Mr John Whittingdale (Maldon) (Con): As the Home Secretary indicated, the Culture, Media and Sport Committee spent a considerable time examining this matter in the previous Parliament. We reported our conclusions to the House and we stand by them. We certainly found it very difficult to believe that Clive Goodman was the only member of the News of the World newsroom who was aware that phone hacking had been carried out by Glenn Mulcaire, but we found no evidence to suggest that the then editor knew of it. If there is credible new evidence, that would obviously be a matter for the police, but perhaps the Home Secretary could give an assurance that the Select Committee will be informed of the outcome of any investigation.

Mrs May: I am grateful to my hon. Friend for his intervention. It is helpful of him to put before the House what happened in the Select Committee inquiry on the matter. As I have said, it is for the Metropolitan police to consider fresh evidence, if any comes forward, and I am sure that the Select Committee will be kept informed of any developments.

Mr Whittingdale: To ask the Secretary of State for Business, Innovation and Skills what assessment he has made of the effect of the provisions of the Digital Economy Act 2010 on public intermediaries, with particular reference to libraries and universities; and if he will make a statement. [12101]

Mr Vaizey [holding answer 6 September 2010]: We considered carefully the position of public intermediaries, including libraries and universities, under the Act. Libraries and universities have taken the opportunity to contribute to the Initial Obligations Code discussions-the subject of a formal consultation by Ofcom, which closed on 30 July 2010. Ofcom is now in the process of reviewing the responses it has received from all stakeholders and will publish a formal statement when the review is complete.

It is in everyone's interest to ensure that their connection or network is not misused. Intermediaries will need to continue to play their role by taking precautions and taking measures to tackle infringement in order to ensure that their connections are not used by individuals to copy material and avoid any repercussions.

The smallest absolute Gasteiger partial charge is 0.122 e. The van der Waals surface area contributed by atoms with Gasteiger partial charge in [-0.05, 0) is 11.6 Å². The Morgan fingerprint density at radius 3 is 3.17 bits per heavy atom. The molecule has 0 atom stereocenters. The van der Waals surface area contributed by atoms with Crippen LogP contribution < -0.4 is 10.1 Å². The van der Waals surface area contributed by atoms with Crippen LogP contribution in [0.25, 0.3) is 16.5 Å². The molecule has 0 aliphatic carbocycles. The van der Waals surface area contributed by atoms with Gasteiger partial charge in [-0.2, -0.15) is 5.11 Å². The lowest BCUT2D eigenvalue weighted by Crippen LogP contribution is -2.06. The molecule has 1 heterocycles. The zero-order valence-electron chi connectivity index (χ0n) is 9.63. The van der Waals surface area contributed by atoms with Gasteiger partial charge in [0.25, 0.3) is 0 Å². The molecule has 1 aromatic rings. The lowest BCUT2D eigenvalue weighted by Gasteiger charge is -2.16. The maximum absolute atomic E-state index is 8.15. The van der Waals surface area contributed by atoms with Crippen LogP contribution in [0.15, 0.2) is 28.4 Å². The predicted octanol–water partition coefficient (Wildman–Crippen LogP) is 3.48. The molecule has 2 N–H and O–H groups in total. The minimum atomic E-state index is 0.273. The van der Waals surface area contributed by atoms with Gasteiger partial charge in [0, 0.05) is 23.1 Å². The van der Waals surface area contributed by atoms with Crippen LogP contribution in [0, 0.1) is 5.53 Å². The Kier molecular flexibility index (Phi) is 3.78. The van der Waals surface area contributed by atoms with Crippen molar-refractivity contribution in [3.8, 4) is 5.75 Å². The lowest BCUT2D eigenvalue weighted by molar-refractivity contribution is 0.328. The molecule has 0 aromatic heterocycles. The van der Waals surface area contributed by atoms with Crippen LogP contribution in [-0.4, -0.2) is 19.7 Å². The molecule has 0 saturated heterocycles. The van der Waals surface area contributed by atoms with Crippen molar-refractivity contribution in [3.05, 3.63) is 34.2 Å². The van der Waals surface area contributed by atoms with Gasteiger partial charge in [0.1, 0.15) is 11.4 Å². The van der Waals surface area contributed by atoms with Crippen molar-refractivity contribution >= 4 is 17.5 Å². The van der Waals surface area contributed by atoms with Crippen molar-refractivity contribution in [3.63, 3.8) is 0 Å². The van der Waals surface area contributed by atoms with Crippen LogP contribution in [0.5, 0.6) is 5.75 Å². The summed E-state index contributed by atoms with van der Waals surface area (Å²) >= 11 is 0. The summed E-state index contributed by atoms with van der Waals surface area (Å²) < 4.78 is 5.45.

Mr Whittingdale: To ask the Secretary of State for Business, Innovation and Skills what guidance his Department issues on the classification of businesses in the hospitality industry offering free wi-fi access to the internet as (a) communications providers and (b) internet service providers under the terms of the Digital Economy Act 2010. [12099]

Mr Vaizey [holding answer 6 September 2010]: The Department has not yet offered guidance on classification under the Digital Economy Act 2010 to those providing free wi-fi accesses to the internet. The relevant requirements of the Digital Economy Act will not have any effect until a code has been approved by Ofcom and Parliament. Ofcom is reviewing the responses to its consultation on its draft obligations code. It will issue a statement when this review is completed with a view to approving a code by the end of the year.

Mr Whittingdale: To ask the Secretary of State for Business, Innovation and Skills what steps he is taking to prevent illegal file-sharing by those accessing the internet through free wi-fi hot spots; and if he will make a statement. [12100]

Mr Vaizey [holding answer 6 September 2010] : The relevant provisions in the Digital Economy Act are intended to address the online infringement of copyright irrespective of whether such activity is undertaken via a personal internet connection or through a commercially-or publicly-provided wi-fi network.